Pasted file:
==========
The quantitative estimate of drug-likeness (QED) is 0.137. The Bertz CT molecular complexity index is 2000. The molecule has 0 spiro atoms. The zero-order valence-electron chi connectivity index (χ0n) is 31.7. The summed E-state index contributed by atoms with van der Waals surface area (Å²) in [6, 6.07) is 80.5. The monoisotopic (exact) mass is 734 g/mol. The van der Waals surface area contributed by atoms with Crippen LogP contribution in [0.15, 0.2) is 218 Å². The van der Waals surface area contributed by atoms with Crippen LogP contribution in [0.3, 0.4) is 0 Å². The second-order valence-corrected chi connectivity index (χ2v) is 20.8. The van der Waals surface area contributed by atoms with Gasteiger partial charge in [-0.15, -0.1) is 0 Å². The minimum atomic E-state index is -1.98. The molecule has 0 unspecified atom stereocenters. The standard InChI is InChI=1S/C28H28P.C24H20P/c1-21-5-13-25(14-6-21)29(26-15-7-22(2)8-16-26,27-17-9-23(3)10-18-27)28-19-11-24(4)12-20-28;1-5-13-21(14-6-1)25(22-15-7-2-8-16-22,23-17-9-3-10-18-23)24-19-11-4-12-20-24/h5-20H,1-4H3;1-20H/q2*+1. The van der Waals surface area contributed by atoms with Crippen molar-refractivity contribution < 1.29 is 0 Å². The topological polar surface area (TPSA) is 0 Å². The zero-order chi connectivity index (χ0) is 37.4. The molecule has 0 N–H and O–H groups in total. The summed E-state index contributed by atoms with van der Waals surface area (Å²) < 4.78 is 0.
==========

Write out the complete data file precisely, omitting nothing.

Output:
The quantitative estimate of drug-likeness (QED) is 0.137. The Bertz CT molecular complexity index is 2000. The molecule has 0 spiro atoms. The zero-order valence-electron chi connectivity index (χ0n) is 31.7. The summed E-state index contributed by atoms with van der Waals surface area (Å²) in [6, 6.07) is 80.5. The monoisotopic (exact) mass is 734 g/mol. The van der Waals surface area contributed by atoms with Crippen LogP contribution in [0.15, 0.2) is 218 Å². The van der Waals surface area contributed by atoms with Crippen LogP contribution in [0.3, 0.4) is 0 Å². The second-order valence-corrected chi connectivity index (χ2v) is 20.8. The van der Waals surface area contributed by atoms with Gasteiger partial charge in [-0.15, -0.1) is 0 Å². The minimum atomic E-state index is -1.98. The molecule has 0 unspecified atom stereocenters. The standard InChI is InChI=1S/C28H28P.C24H20P/c1-21-5-13-25(14-6-21)29(26-15-7-22(2)8-16-26,27-17-9-23(3)10-18-27)28-19-11-24(4)12-20-28;1-5-13-21(14-6-1)25(22-15-7-2-8-16-22,23-17-9-3-10-18-23)24-19-11-4-12-20-24/h5-20H,1-4H3;1-20H/q2*+1. The van der Waals surface area contributed by atoms with Crippen molar-refractivity contribution < 1.29 is 0 Å². The topological polar surface area (TPSA) is 0 Å². The zero-order chi connectivity index (χ0) is 37.4. The molecule has 0 N–H and O–H groups in total. The summed E-state index contributed by atoms with van der Waals surface area (Å²) < 4.78 is 0.